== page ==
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The guide against harmful language released by Stanford University wins El American’s Idiocy of the Week award, although if we were to follow their guidelines, we should rename it “El U.S. Citizen’s Idiocy of The Week,” or “El UnitedStatesian’s Idiocy of the Week’ since the word “American” is among the banned words.
According to Stanford, saying American as a synonym for U.S. citizen can be offensive, “insinuating that the US is the most important country in the Americas,” a continent with 42 countries from north to south.
Apparently, this prevents Argentinians from referring to themselves as Americans, or Bolivians, or Canadians, who would be willing to stop using their proper demonym so that they can say they are Americans. Is Stanford implying that being able to call oneself an American is the most important thing for everyone on the continent?
The woke obsession with altering the language, in the purest Orwellian IngSoc style, borders insanity in this Stanford guide. Another of the gems he proposes is to replace the word “immigrant” with “person who has immigrated.” Stanford does not differentiate between whether the person who immigrates does so legally or illegally, which would be the same as when a “visitor” is a “person who visits”, or a “person who visits without notice and does not leave when becomes annoying.”
Interestingly, they must have thought about this from visitors, as they also suggest changing the term “walk-in hours” to “open hours”. The reason? That the former is offensive to people who can’t walk. With its “open hours” proposal Stanford doesn’t seem to care about agoraphobics, i.e., people with a fear of open spaces, nor does it seem to care about those who suffer from chronophobia, i.e., irrational fear of time. Too bad Stanford. That guide needs to be polished up further.
Sounds insane, doesn’t it? Well, Stanford has a problem with that too, as this expression, according to them, “trivializes the experiences of people living with mental health conditions.”
All these suggestions can be found on a Stanford website where we are taught to speak harmlessly. The page groups problematic words into several categories which, paradoxically, they say can be expanded and reduced by clicking on the buttons “expand all categories” and, attention, “collapse all categories.”
As a person who has lost loved ones due to collapses, seeing this word on the Stanford website has caused me immeasurable distress. One can no longer feel safe even on the homepage of a university as committed and empathetic as Stanford.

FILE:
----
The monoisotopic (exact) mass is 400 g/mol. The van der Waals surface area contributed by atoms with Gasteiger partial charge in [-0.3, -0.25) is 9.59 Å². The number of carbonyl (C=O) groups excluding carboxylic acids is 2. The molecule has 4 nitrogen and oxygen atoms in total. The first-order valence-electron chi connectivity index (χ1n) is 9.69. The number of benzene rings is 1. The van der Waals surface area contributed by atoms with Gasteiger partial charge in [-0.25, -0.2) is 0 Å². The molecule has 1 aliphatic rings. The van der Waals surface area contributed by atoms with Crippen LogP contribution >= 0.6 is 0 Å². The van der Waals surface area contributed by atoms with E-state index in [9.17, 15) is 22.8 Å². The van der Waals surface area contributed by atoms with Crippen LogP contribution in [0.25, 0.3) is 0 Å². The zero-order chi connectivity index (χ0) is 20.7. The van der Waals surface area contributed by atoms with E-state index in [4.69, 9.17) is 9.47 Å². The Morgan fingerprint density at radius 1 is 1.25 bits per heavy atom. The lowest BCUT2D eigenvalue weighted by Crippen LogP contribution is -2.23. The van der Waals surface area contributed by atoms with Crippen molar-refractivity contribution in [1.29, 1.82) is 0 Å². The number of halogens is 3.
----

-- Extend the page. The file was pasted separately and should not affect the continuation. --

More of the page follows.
Writing about Stanford’s nonsense is like beating a dead horse, but this expression has also been banned because they say it is cruel to animals and normalizes violence against them.
All of these suggestions from Stanford are meant for the greater glory of woke ideology, which seeks to limit language so as to draw the line on what you can and cannot think about. Of course, the reference to LGBTQ+ pronouns of preference could not be missed, nor could the substitution of “abort” for “cancel” or ” end.”
A conversation according to Stanford University
-“Hello! Happy Holidays. I’m a non-binary person and you can address me by the pronoun they. Where are you heading to, gestating person?”
-“Happy Holidays, non-binary person. I’m heading out to cancel the set of cells inside me, even though I go without an appointment.”
-“Don’t worry, I’m sure they have open hours, so be on your way… Although this is not meant to sound offensive to people who can’t walk, but to empathetically share my happiness at your ability to walk to a Planned Parenthood clinic.”
-“Thank you, non-binary person. Godspeed.”
-What do you mean “godspeed”?! You damned religious extremist!
-“I’m sorry, I’m an immigrant so I’m not fluent in the language, that’s why I said ‘godspeed’.
-“I am sorry, gestating person who has immigrated. It was not my intention, as a citizen of the United States, to disrespect you for your lack of knowledge of the language.”
-“It’s okay, non-binary person. I don’t want to beat a dead horse, but my pronoun of preference is ‘they’. So in the future, I would appreciate it if you would refer to my lack of knowledge as ‘their, theirs’ lack of knowledge.”
-“All right, gestating person who has immigrated. But I must point out that the expression ‘to beat a dead horse’ is specist and denotes their lack of sensitivity towards animals”.
-“I’m sorry. As a person who has immigrated, the difficulty of this non-offensive language seems insane to me.”
-Do you have no sensitivity to people living with mental health problems? Police! Stop them!”
Ignacio Manuel García Medina, Business Management teacher. Artist and lecturer specialized in Popular Culture for various platforms. Presenter of the program "Pop Libertario" for the Juan de Mariana Institute. Lives in the Canary Islands, Spain // Ignacio M. García Medina es profesor de Gestión de Empresas. Es miembro del Instituto Juan de Mariana y conferenciante especializado en Cultura Popular e ideas de la Libertad.
Social Networks: @ignaciomgm